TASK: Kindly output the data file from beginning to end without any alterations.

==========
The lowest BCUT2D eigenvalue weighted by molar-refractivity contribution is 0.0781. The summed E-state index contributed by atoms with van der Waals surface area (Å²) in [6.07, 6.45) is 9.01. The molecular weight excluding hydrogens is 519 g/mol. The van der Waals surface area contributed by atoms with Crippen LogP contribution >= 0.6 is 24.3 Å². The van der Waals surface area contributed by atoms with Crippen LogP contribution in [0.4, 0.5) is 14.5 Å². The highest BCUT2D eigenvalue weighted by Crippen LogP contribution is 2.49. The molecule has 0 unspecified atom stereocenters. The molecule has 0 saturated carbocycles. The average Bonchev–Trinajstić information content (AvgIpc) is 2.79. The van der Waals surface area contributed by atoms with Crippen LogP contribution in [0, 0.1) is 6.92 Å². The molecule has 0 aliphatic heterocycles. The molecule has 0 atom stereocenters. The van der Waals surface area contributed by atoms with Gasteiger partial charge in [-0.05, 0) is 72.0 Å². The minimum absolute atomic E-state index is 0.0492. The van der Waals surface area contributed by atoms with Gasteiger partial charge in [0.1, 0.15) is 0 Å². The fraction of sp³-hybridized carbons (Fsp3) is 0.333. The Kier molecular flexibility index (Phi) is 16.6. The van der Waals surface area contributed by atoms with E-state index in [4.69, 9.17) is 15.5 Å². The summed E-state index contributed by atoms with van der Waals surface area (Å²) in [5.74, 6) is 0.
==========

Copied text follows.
The lowest BCUT2D eigenvalue weighted by molar-refractivity contribution is 0.0781. The summed E-state index contributed by atoms with van der Waals surface area (Å²) in [6.07, 6.45) is 9.01. The molecular weight excluding hydrogens is 519 g/mol. The van der Waals surface area contributed by atoms with Crippen LogP contribution >= 0.6 is 24.3 Å². The van der Waals surface area contributed by atoms with Crippen LogP contribution in [0.4, 0.5) is 14.5 Å². The highest BCUT2D eigenvalue weighted by Crippen LogP contribution is 2.49. The molecule has 0 unspecified atom stereocenters. The molecule has 0 saturated carbocycles. The average Bonchev–Trinajstić information content (AvgIpc) is 2.79. The van der Waals surface area contributed by atoms with Crippen LogP contribution in [0, 0.1) is 6.92 Å². The molecule has 0 aliphatic heterocycles. The molecule has 0 atom stereocenters. The van der Waals surface area contributed by atoms with Gasteiger partial charge in [-0.05, 0) is 72.0 Å². The minimum absolute atomic E-state index is 0.0492. The van der Waals surface area contributed by atoms with Gasteiger partial charge in [0.1, 0.15) is 0 Å². The fraction of sp³-hybridized carbons (Fsp3) is 0.333. The Kier molecular flexibility index (Phi) is 16.6. The van der Waals surface area contributed by atoms with E-state index in [4.69, 9.17) is 15.5 Å². The summed E-state index contributed by atoms with van der Waals surface area (Å²) in [5.74, 6) is 0.